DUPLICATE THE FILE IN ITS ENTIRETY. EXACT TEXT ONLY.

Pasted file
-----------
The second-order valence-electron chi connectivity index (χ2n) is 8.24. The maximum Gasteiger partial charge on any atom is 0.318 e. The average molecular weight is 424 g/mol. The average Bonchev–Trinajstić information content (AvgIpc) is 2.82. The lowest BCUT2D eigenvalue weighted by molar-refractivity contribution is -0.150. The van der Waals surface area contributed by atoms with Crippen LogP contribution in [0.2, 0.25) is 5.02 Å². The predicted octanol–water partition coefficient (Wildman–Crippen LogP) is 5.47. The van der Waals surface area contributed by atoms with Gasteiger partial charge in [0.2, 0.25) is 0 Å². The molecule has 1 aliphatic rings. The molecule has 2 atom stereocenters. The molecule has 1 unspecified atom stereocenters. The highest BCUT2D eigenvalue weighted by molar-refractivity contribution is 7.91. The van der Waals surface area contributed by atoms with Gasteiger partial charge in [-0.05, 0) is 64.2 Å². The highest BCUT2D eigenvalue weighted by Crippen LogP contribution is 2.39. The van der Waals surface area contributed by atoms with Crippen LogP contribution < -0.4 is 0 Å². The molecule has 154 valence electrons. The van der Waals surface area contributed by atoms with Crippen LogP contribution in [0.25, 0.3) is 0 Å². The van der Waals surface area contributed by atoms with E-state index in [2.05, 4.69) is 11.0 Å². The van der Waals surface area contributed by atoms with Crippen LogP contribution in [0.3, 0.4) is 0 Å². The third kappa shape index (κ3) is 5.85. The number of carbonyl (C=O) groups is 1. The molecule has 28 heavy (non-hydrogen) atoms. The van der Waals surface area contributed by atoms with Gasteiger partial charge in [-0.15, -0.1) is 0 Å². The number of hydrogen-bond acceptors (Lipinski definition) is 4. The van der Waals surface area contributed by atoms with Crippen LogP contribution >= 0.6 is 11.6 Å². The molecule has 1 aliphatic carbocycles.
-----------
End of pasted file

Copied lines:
The second-order valence-electron chi connectivity index (χ2n) is 8.24. The maximum Gasteiger partial charge on any atom is 0.318 e. The average molecular weight is 424 g/mol. The average Bonchev–Trinajstić information content (AvgIpc) is 2.82. The lowest BCUT2D eigenvalue weighted by molar-refractivity contribution is -0.150. The van der Waals surface area contributed by atoms with Crippen LogP contribution in [0.2, 0.25) is 5.02 Å². The predicted octanol–water partition coefficient (Wildman–Crippen LogP) is 5.47. The van der Waals surface area contributed by atoms with Gasteiger partial charge in [0.2, 0.25) is 0 Å². The molecule has 1 aliphatic rings. The molecule has 2 atom stereocenters. The molecule has 1 unspecified atom stereocenters. The highest BCUT2D eigenvalue weighted by molar-refractivity contribution is 7.91. The van der Waals surface area contributed by atoms with Gasteiger partial charge in [-0.05, 0) is 64.2 Å². The highest BCUT2D eigenvalue weighted by Crippen LogP contribution is 2.39. The van der Waals surface area contributed by atoms with Crippen LogP contribution < -0.4 is 0 Å². The molecule has 154 valence electrons. The van der Waals surface area contributed by atoms with Crippen LogP contribution in [0.25, 0.3) is 0 Å². The van der Waals surface area contributed by atoms with E-state index in [2.05, 4.69) is 11.0 Å². The van der Waals surface area contributed by atoms with Crippen LogP contribution in [0.3, 0.4) is 0 Å². The third kappa shape index (κ3) is 5.85. The number of carbonyl (C=O) groups is 1. The molecule has 28 heavy (non-hydrogen) atoms. The van der Waals surface area contributed by atoms with Gasteiger partial charge in [-0.15, -0.1) is 0 Å². The number of hydrogen-bond acceptors (Lipinski definition) is 4. The van der Waals surface area contributed by atoms with Crippen LogP contribution >= 0.6 is 11.6 Å². The molecule has 1 aliphatic carbocycles.